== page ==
About the honour of certain “independent” media outlets

Editorial by Telegraph and Monitor

Once upon a time, there was Radio Free Europe (RFE)… It is back, actually, financed by the US Congress. However, the American taxpayers have little idea that their money is being used to serve the oligarchy in Bulgaria. The Bulgarian desk of this otherwise credible radio station does exactly this – it helps oligarchs dreaming of submitting all three branches of power to their will, cleans up their reputations and points a finger at the independent outlets that hamper these individuals from executing their plans. It also manipulates public opinion.

The scheme under which the media battering rams operate is extremely simple and works like a well-oiled machine. The agenda is set by the behind-the-scenes clique. The Capital circle formulates the talking points, which are then picked up by the website Mediapool (owned by Stoyana Georgieva, long-time spokesperson for former prime minister and godfather of the shady privatisation process Ivan Kostov). Then one of Georgieva’s many former employees currently on the payroll of the RFE produces what is supposed to be an analysis, synthesising the same talking points. Thus, hiding behind the good image of the RFE, the behind-the-scenes players have turned a respected media outlet into their reserve battering ram.

It is now clear that there is nothing coincidental about the fact that the revived Bulgarian website of the RFE got the blessing of natural gas tycoon with serious pro-Russian ties Sasho Donchev. It is also clear why the website so strikingly resembles a platform for both the illegal organisation Protest Network and grant-funded entities. Further, it is clear why the Capital circle rejoices at the articles presenting the indicted oligarch Ivo Prokopiev as an angel. Deep down, however, the staff of the Bulgarian desk of the RFE knows that they have become shameless manipulators and puppet scribblers. Every single one of their analysis reads like something already written elsewhere – in the “good” publications of the “good” oligarchs.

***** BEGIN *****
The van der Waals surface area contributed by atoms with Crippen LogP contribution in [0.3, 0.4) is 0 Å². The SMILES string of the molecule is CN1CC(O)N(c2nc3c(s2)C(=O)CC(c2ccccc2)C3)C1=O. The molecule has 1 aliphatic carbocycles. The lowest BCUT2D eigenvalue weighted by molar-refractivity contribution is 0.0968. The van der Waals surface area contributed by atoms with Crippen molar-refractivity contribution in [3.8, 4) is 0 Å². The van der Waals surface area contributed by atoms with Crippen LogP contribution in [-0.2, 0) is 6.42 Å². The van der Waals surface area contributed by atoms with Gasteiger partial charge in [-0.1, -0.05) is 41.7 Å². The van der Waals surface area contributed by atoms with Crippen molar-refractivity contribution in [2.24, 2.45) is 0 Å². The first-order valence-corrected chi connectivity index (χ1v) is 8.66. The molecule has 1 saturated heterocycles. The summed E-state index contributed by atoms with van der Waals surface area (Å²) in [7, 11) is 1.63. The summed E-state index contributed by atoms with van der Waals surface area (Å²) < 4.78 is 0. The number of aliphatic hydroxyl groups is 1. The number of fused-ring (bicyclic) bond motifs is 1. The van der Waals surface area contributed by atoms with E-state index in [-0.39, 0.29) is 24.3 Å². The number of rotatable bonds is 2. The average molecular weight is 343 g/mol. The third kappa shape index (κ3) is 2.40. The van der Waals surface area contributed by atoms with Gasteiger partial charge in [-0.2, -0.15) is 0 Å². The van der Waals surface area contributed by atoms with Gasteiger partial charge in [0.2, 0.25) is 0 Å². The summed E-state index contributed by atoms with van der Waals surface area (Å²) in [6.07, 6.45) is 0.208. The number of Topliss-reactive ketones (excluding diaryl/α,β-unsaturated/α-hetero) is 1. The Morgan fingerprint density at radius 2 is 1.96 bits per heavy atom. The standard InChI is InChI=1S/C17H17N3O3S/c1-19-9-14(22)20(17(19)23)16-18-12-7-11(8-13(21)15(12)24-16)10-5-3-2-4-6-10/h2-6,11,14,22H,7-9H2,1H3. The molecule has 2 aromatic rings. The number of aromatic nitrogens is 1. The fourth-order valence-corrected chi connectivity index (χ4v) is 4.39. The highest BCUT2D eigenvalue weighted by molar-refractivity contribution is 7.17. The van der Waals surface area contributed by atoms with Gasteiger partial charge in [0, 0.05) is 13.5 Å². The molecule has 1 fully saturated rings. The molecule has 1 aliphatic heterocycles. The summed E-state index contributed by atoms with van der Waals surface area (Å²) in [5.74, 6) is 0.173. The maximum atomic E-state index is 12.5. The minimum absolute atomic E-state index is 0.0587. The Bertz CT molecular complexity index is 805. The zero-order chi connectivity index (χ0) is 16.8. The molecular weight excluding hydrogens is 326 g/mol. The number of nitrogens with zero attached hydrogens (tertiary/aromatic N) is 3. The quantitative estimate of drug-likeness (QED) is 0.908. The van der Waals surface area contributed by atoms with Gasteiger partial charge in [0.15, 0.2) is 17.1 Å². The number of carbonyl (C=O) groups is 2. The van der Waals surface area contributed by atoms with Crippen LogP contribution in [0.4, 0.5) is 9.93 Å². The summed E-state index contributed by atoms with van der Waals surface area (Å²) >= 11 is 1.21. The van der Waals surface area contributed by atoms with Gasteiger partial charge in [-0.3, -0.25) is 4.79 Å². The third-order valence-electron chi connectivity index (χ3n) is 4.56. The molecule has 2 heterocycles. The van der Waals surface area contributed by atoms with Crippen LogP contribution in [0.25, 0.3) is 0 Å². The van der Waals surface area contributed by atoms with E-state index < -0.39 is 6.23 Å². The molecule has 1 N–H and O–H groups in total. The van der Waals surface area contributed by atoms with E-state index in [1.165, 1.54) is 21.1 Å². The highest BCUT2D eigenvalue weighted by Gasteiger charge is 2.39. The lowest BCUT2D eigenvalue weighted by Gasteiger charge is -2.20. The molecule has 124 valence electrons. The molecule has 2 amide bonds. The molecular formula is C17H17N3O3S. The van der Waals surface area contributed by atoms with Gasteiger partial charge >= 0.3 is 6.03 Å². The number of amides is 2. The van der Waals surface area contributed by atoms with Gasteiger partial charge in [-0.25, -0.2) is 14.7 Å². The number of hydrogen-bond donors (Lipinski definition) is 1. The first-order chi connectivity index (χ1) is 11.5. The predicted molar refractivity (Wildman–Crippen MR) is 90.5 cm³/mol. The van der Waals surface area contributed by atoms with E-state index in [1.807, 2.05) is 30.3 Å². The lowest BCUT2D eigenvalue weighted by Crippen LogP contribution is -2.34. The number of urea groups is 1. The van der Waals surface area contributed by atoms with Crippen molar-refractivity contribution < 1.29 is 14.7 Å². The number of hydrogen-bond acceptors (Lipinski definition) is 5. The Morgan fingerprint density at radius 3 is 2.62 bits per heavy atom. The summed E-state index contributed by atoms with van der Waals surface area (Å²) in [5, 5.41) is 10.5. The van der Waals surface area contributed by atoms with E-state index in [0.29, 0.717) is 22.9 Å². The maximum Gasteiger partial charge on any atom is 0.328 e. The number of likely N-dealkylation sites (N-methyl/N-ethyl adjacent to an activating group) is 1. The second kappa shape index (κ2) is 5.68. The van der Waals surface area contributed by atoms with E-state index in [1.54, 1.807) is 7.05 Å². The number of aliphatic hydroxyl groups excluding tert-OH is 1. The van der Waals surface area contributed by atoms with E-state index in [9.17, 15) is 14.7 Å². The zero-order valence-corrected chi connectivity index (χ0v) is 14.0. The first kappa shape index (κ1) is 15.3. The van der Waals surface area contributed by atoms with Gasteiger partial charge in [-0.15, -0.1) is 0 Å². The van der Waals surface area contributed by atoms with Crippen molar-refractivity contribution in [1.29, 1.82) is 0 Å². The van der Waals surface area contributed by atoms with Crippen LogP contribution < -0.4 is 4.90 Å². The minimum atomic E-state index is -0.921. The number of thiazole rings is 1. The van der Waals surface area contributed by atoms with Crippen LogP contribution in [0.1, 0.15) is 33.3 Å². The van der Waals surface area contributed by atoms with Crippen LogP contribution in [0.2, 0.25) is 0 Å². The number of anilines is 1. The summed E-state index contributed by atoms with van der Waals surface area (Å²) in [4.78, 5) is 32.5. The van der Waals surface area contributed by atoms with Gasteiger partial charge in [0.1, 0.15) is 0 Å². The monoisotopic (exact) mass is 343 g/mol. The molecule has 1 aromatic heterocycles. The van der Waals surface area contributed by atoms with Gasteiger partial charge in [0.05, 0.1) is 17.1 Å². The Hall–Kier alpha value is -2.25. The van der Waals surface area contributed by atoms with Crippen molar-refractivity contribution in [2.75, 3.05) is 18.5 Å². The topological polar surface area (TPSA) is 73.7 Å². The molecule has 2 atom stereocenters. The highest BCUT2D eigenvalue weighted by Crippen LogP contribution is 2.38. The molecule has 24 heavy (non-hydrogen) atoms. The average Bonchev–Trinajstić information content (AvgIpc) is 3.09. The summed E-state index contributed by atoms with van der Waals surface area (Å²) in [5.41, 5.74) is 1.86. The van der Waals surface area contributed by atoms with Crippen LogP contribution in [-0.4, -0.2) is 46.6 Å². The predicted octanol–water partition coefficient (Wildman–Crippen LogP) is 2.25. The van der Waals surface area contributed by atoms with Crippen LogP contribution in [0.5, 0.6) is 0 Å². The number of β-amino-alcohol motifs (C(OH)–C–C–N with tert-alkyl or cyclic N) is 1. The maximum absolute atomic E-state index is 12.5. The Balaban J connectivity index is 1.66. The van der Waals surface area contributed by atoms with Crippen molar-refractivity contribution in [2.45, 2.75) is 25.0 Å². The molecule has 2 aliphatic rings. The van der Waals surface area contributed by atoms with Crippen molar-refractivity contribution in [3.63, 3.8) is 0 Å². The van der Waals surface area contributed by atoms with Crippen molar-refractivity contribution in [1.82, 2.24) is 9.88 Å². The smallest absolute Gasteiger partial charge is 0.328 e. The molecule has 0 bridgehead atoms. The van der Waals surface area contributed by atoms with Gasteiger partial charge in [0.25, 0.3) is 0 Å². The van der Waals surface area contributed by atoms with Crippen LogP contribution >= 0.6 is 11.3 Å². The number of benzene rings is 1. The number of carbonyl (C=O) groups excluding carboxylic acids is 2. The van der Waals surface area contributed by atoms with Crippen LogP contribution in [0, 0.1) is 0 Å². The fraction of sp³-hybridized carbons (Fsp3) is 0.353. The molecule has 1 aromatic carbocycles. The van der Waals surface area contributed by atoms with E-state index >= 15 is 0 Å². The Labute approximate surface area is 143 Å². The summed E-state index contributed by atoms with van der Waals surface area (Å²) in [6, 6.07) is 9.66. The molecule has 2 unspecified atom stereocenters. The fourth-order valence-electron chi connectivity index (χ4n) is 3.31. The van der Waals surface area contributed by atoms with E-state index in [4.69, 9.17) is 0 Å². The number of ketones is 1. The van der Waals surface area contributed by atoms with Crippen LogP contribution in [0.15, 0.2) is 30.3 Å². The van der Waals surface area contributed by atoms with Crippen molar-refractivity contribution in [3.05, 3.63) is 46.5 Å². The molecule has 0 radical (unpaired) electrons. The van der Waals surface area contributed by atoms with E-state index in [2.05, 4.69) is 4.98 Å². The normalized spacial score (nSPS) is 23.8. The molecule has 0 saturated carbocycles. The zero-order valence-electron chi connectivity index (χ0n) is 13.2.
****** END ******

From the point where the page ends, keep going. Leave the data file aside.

It is not hard for journalism to be distorted to the point of serving as a cover for private oligarchic interests and illegal aspirations to gain control of the independent judicial system. We see it with every attempt of the RFE to fulfil its weekly mission – to gather the talking points of the behind-the-scenes clique and present them in a more plausible package. This week’s task may be described as “Beat the Prosecutor’s Office into submission!”

We cannot overlook the remarkable synchronicity demonstrated by the publications of the oligarchs Ivo Prokopiev and Sasho Donchev in castigating the prosecutors for standing by their opinions. The RFE, however, was a class above anyone else, misrepresenting the situation to an extreme degree. It also dragged some of our media outlets into its campaign by painting them as darlings of the judicial system, pointing out that the newspapers Telegraph and Monitor published by lawmaker of the opposition party MRF Delyan Peevski attended a meeting of the Supreme Judicial Council to discuss the idea of judges being encouraged to explain the motives behind their decisions on cases, “in writing and verbally”, for the benefit of journalists. What does the RFE could possibly have against this initiative of ours is just part of the question – arguing against this reasonable request, which is widely supported by the public, would be a difficult task. Granted, if judges start speaking out, assorted grant-funded associations like the Union of Bulgarian Judges will be rendered obsolete and unable to appropriate the mantle of a spokesperson for judges in the country.

The accusation that we are somehow darlings of the judicial system is shaky at best. We have incontrovertible evidence to fight it. The prosecutorial decision to erase the trademark of the best-selling newspaper in Bulgaria, Telegraph, can hardly be viewed as mollycoddling. And what about receiving a sentence for actually telling the truth about the oligarchs?

Unlike the behind-the-scenes clique’s media outlets, the indicted oligarchs behind which use journalism to handle their private business with the judicial system, we are subjected to constant repression. And the reason is that we uphold the principles of independent journalism. We pay a heavy price for it – we get sued, lose our trademarks. But we are also being read. In contrast with the oligarchs’ media with it miniscule sales, Telegraph and Monitor rely on their readership, which is not that easily swayed by the oligarchs’ lies. Because the truth is the best weapon.


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